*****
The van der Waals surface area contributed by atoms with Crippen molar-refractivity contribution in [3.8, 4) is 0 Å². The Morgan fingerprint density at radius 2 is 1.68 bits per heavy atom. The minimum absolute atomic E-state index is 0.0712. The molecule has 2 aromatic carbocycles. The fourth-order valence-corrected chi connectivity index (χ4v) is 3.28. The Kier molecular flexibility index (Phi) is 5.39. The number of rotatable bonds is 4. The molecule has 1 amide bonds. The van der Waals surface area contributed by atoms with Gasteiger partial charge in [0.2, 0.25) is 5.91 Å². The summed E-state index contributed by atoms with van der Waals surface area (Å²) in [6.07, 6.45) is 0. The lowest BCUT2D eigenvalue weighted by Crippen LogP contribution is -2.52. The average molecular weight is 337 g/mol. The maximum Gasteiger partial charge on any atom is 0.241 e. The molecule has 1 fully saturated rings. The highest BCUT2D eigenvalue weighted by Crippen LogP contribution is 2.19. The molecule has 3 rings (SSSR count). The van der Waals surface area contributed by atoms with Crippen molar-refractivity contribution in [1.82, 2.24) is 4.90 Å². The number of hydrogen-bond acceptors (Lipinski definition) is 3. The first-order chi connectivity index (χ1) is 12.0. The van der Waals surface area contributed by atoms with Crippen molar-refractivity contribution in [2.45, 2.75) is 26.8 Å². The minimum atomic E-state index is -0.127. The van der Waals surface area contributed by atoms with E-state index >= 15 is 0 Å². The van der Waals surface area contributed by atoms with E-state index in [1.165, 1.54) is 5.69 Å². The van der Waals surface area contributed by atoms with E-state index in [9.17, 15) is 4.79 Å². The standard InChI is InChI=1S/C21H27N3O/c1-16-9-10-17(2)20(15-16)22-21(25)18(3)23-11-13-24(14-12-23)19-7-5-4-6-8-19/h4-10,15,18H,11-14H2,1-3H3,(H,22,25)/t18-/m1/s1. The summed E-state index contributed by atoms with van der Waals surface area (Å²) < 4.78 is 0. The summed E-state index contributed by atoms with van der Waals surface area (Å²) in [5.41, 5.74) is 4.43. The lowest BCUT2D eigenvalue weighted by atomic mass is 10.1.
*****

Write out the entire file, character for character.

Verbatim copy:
The van der Waals surface area contributed by atoms with Crippen molar-refractivity contribution in [3.8, 4) is 0 Å². The Morgan fingerprint density at radius 2 is 1.68 bits per heavy atom. The minimum absolute atomic E-state index is 0.0712. The molecule has 2 aromatic carbocycles. The fourth-order valence-corrected chi connectivity index (χ4v) is 3.28. The Kier molecular flexibility index (Phi) is 5.39. The number of rotatable bonds is 4. The molecule has 1 amide bonds. The van der Waals surface area contributed by atoms with Gasteiger partial charge in [0.2, 0.25) is 5.91 Å². The summed E-state index contributed by atoms with van der Waals surface area (Å²) in [6.07, 6.45) is 0. The lowest BCUT2D eigenvalue weighted by Crippen LogP contribution is -2.52. The average molecular weight is 337 g/mol. The maximum Gasteiger partial charge on any atom is 0.241 e. The molecule has 1 fully saturated rings. The highest BCUT2D eigenvalue weighted by Crippen LogP contribution is 2.19. The molecule has 3 rings (SSSR count). The van der Waals surface area contributed by atoms with Crippen molar-refractivity contribution in [1.82, 2.24) is 4.90 Å². The number of hydrogen-bond acceptors (Lipinski definition) is 3. The first-order chi connectivity index (χ1) is 12.0. The van der Waals surface area contributed by atoms with Crippen molar-refractivity contribution in [2.45, 2.75) is 26.8 Å². The minimum atomic E-state index is -0.127. The van der Waals surface area contributed by atoms with E-state index >= 15 is 0 Å². The van der Waals surface area contributed by atoms with E-state index in [1.165, 1.54) is 5.69 Å². The van der Waals surface area contributed by atoms with E-state index in [9.17, 15) is 4.79 Å². The standard InChI is InChI=1S/C21H27N3O/c1-16-9-10-17(2)20(15-16)22-21(25)18(3)23-11-13-24(14-12-23)19-7-5-4-6-8-19/h4-10,15,18H,11-14H2,1-3H3,(H,22,25)/t18-/m1/s1. The summed E-state index contributed by atoms with van der Waals surface area (Å²) < 4.78 is 0. The summed E-state index contributed by atoms with van der Waals surface area (Å²) in [5.41, 5.74) is 4.43. The lowest BCUT2D eigenvalue weighted by atomic mass is 10.1.